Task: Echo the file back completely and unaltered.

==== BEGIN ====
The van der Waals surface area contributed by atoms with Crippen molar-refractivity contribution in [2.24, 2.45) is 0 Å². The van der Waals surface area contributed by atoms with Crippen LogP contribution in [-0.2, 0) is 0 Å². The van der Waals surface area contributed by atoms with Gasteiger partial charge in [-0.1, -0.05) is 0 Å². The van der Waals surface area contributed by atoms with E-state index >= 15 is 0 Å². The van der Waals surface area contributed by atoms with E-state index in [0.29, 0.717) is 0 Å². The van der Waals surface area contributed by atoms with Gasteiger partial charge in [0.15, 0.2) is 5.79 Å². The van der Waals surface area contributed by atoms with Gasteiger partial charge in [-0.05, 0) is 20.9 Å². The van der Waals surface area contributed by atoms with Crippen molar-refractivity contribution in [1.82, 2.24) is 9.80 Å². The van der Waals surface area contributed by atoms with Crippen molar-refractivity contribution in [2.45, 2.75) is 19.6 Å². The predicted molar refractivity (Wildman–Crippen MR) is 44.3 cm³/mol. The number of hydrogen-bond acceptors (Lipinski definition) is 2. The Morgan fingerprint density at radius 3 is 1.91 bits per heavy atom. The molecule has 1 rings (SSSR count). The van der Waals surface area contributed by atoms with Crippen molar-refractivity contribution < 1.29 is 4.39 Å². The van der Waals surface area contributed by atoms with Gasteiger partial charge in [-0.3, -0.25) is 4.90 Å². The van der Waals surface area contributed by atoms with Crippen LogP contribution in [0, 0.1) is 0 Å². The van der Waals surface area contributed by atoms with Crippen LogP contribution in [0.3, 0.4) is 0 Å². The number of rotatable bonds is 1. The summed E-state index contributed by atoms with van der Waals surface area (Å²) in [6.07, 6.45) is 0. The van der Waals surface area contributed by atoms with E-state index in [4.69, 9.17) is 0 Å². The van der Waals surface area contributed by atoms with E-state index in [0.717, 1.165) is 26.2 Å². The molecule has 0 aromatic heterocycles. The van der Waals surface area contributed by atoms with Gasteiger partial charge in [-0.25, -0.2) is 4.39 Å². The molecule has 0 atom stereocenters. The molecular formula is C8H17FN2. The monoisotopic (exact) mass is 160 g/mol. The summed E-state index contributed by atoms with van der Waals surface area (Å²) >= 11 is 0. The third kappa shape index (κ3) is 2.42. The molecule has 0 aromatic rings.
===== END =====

The van der Waals surface area contributed by atoms with Crippen molar-refractivity contribution in [2.24, 2.45) is 0 Å². The van der Waals surface area contributed by atoms with Crippen LogP contribution in [-0.2, 0) is 0 Å². The van der Waals surface area contributed by atoms with Gasteiger partial charge in [-0.1, -0.05) is 0 Å². The van der Waals surface area contributed by atoms with E-state index >= 15 is 0 Å². The van der Waals surface area contributed by atoms with E-state index in [0.29, 0.717) is 0 Å². The van der Waals surface area contributed by atoms with Gasteiger partial charge in [0.15, 0.2) is 5.79 Å². The van der Waals surface area contributed by atoms with Gasteiger partial charge in [-0.05, 0) is 20.9 Å². The van der Waals surface area contributed by atoms with Crippen molar-refractivity contribution in [1.82, 2.24) is 9.80 Å². The van der Waals surface area contributed by atoms with Crippen molar-refractivity contribution in [2.45, 2.75) is 19.6 Å². The predicted molar refractivity (Wildman–Crippen MR) is 44.3 cm³/mol. The number of hydrogen-bond acceptors (Lipinski definition) is 2. The Morgan fingerprint density at radius 3 is 1.91 bits per heavy atom. The molecule has 1 rings (SSSR count). The van der Waals surface area contributed by atoms with Crippen molar-refractivity contribution < 1.29 is 4.39 Å². The van der Waals surface area contributed by atoms with Gasteiger partial charge in [-0.3, -0.25) is 4.90 Å². The van der Waals surface area contributed by atoms with Crippen LogP contribution in [0, 0.1) is 0 Å². The van der Waals surface area contributed by atoms with Crippen LogP contribution in [0.3, 0.4) is 0 Å². The number of rotatable bonds is 1. The summed E-state index contributed by atoms with van der Waals surface area (Å²) in [6.07, 6.45) is 0. The van der Waals surface area contributed by atoms with E-state index in [4.69, 9.17) is 0 Å². The van der Waals surface area contributed by atoms with E-state index in [0.717, 1.165) is 26.2 Å². The molecule has 0 aromatic heterocycles. The van der Waals surface area contributed by atoms with Gasteiger partial charge in [-0.25, -0.2) is 4.39 Å². The molecule has 0 atom stereocenters. The molecular formula is C8H17FN2. The monoisotopic (exact) mass is 160 g/mol. The summed E-state index contributed by atoms with van der Waals surface area (Å²) >= 11 is 0. The third kappa shape index (κ3) is 2.42. The molecule has 0 aromatic rings.